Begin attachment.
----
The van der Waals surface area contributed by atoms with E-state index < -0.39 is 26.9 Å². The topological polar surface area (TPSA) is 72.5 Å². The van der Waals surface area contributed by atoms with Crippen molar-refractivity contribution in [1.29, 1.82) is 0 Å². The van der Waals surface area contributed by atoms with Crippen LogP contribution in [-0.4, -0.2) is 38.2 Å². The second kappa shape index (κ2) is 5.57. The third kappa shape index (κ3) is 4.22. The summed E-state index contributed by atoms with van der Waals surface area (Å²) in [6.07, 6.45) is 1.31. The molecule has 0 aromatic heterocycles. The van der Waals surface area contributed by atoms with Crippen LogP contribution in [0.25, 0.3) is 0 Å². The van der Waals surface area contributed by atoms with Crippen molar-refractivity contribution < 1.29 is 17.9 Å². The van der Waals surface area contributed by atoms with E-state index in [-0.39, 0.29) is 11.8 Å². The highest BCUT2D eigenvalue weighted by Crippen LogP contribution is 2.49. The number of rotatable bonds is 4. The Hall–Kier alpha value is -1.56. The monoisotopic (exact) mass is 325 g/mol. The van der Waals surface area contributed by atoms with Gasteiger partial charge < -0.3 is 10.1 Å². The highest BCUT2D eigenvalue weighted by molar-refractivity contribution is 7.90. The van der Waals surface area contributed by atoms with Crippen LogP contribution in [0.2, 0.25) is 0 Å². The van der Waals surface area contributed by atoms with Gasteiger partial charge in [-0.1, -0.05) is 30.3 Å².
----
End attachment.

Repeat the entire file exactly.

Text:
The van der Waals surface area contributed by atoms with E-state index < -0.39 is 26.9 Å². The topological polar surface area (TPSA) is 72.5 Å². The van der Waals surface area contributed by atoms with Crippen molar-refractivity contribution in [1.29, 1.82) is 0 Å². The van der Waals surface area contributed by atoms with Crippen LogP contribution in [-0.4, -0.2) is 38.2 Å². The second kappa shape index (κ2) is 5.57. The third kappa shape index (κ3) is 4.22. The summed E-state index contributed by atoms with van der Waals surface area (Å²) in [6.07, 6.45) is 1.31. The molecule has 0 aromatic heterocycles. The van der Waals surface area contributed by atoms with Crippen LogP contribution in [0.25, 0.3) is 0 Å². The van der Waals surface area contributed by atoms with Crippen molar-refractivity contribution < 1.29 is 17.9 Å². The van der Waals surface area contributed by atoms with E-state index in [-0.39, 0.29) is 11.8 Å². The highest BCUT2D eigenvalue weighted by Crippen LogP contribution is 2.49. The number of rotatable bonds is 4. The Hall–Kier alpha value is -1.56. The monoisotopic (exact) mass is 325 g/mol. The van der Waals surface area contributed by atoms with Gasteiger partial charge < -0.3 is 10.1 Å². The highest BCUT2D eigenvalue weighted by molar-refractivity contribution is 7.90. The van der Waals surface area contributed by atoms with Crippen LogP contribution in [0.2, 0.25) is 0 Å². The van der Waals surface area contributed by atoms with Gasteiger partial charge in [-0.1, -0.05) is 30.3 Å².